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the girl with violets in her lap [userpic]

July 10th, 2005 (11:10 pm)

λ: Oh, I'm mad at the allergy fairy. She gave me lots of allergies and I did not want them.
KYLIE: Not many people want them, I think.
λ: But she is not fair. Some people do not get any allergies at all, and some people get lots and lots.
KYLIE: Maybe the allergy fairy is a drunkard. She weaves in the air when she is flying and so lots of allergies fall out of her basket in some places and then none at all in others.
λ: I think that makes lots of sense.
KYLIE AND λ: ::pause::
KYLIE AND λ: ::burst out laughing::*

My poor girl is sick, though, and not just with allergies. We went to a Chinese place in Harvard Square for lunch, and the fried rice tasted amazing and then made both of us very sick. I threw it up and felt better, because I throw up all the time, thanks to medications. But λ doesn't throw up, apparently, and so she is still miserable. I went out to get her Pepto-Bismol and came back with saltines, Diet Coke, chicken soup, white bread for cinnamon toast, and popsicles... and no Pepto-Bismol. I am really not very good at this life thing at all.

Oh well.

Breaking etymologico-grammatical** debate, here: when you say "lots", what kind of lots does that mean? λ said I was writing lots, and I said I wasn't writing that many lots, and she said that only makes sense if you are talking about auctions or property, and I said, well, what kind of lots are they if they aren't those kind of lots? It's a strange word. I want to know more about it.

But maybe I should write fewer lots.

A lot*** has been going on, actually, but it's kind of strange and will take a long time to write about, so I think I'll leave it for tomorrow morning. But... hmm. Life is an interesting thing, sometimes.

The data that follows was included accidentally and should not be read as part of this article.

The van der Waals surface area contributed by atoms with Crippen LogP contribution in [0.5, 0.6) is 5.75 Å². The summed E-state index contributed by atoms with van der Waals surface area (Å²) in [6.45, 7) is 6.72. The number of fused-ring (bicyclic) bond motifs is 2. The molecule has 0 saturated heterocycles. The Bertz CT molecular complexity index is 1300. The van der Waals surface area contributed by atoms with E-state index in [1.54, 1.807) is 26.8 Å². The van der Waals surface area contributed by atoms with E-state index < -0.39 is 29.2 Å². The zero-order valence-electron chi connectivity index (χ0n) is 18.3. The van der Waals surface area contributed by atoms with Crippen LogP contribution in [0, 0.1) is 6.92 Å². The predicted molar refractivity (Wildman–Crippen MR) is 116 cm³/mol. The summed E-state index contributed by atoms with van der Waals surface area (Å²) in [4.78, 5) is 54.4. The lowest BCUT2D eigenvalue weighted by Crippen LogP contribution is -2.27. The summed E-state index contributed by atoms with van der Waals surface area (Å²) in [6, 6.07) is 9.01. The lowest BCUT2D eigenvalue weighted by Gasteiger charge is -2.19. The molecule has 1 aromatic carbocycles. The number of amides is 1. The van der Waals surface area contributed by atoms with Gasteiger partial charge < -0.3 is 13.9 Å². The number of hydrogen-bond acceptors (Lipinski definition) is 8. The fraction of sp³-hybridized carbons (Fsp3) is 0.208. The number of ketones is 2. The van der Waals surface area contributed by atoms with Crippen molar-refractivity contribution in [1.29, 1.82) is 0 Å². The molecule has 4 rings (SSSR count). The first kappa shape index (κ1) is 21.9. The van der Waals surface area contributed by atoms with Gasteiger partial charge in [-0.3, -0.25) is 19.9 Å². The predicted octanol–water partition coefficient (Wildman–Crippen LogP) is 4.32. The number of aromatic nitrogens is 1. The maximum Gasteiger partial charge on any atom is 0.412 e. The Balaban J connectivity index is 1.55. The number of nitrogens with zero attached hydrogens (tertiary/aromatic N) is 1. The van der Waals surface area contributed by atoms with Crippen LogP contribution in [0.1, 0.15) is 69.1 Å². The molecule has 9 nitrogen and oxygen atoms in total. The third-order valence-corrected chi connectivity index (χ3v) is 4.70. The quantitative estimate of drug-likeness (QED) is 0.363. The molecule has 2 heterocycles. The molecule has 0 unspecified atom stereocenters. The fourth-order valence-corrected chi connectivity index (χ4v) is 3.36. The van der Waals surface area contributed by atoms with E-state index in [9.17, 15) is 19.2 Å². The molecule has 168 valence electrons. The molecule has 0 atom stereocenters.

I go forth to the land of Nod.****

*Any time you guys want to stop hearing about pointless bits of girlfriend dialogue, you know, feel free to give me a shout.1
**I like making up words. ::defiantly:: Lots. But if you are really really going to insist, I suppose you can pretend that says etymological/grammatical. I mean, if you are boring and whatnot.
***See? You can have one lot! And it is in the same sense as the lots referenced above! I win.
****That does mean the land of sleep, right? My juvenile literary references get confused when I am tired and still a little bit sick.

1On my comments page. Even an email'd do it in a pinch.i

iI like footnotes.


Posted by: Spencer Irving (archaica)
Posted at: July 11th, 2005 04:44 am (UTC)
Re: Nod = sleepytime?

Ah, but since orgasm was referred to as the "little death," does that mean that the connection between orgasm and sleep (at least in the male) is backed up by literary evidence as well?

(OK, this is me being silly)

This parentheses and footnotes madness must end!!

So, Cain was cast forth into the land of death? Your reasoning escapes me. Cain specifically *wasn't* killed, and was protected from harm. The reasoning of those "English punsters" escapes me, especially how it's supposed to be "humorous" in nature. *Shrug*

Posted by: Tasha Rebekah Martin (lietya)
Posted at: July 11th, 2005 05:15 am (UTC)
Re: Nod = sleepytime?

Huh? All I know is that it's not unreasonable that "death" might be equated with "sleep," and vice versa. *Cain* wasn't killed, but it sure as heck sounded from the description that it was a land of death for most who weren't under a divine geas of miserable survival.

Although, now that I think of it, it's really more plausible that "land of Nod" got equated with "nod (off)," etc. Since "to nod" often meant "to sleep," it's an easy connection to make, particularly when "nod" first appeared in Middle English; the punsters were probably just playfully connecting the new word to the old [translation]. (there's no dates in our free dictionary and I can't access the pay site from home, so I'm unable to concretely identify when "nod" took on that meaning, but I bet if I were to check I'd find out it was close to the time "land of Nod" turned up in Swift.)

And "little death" is an entirely separate concept, as far as I know. (Nor is it limited to males in literary references.) :)

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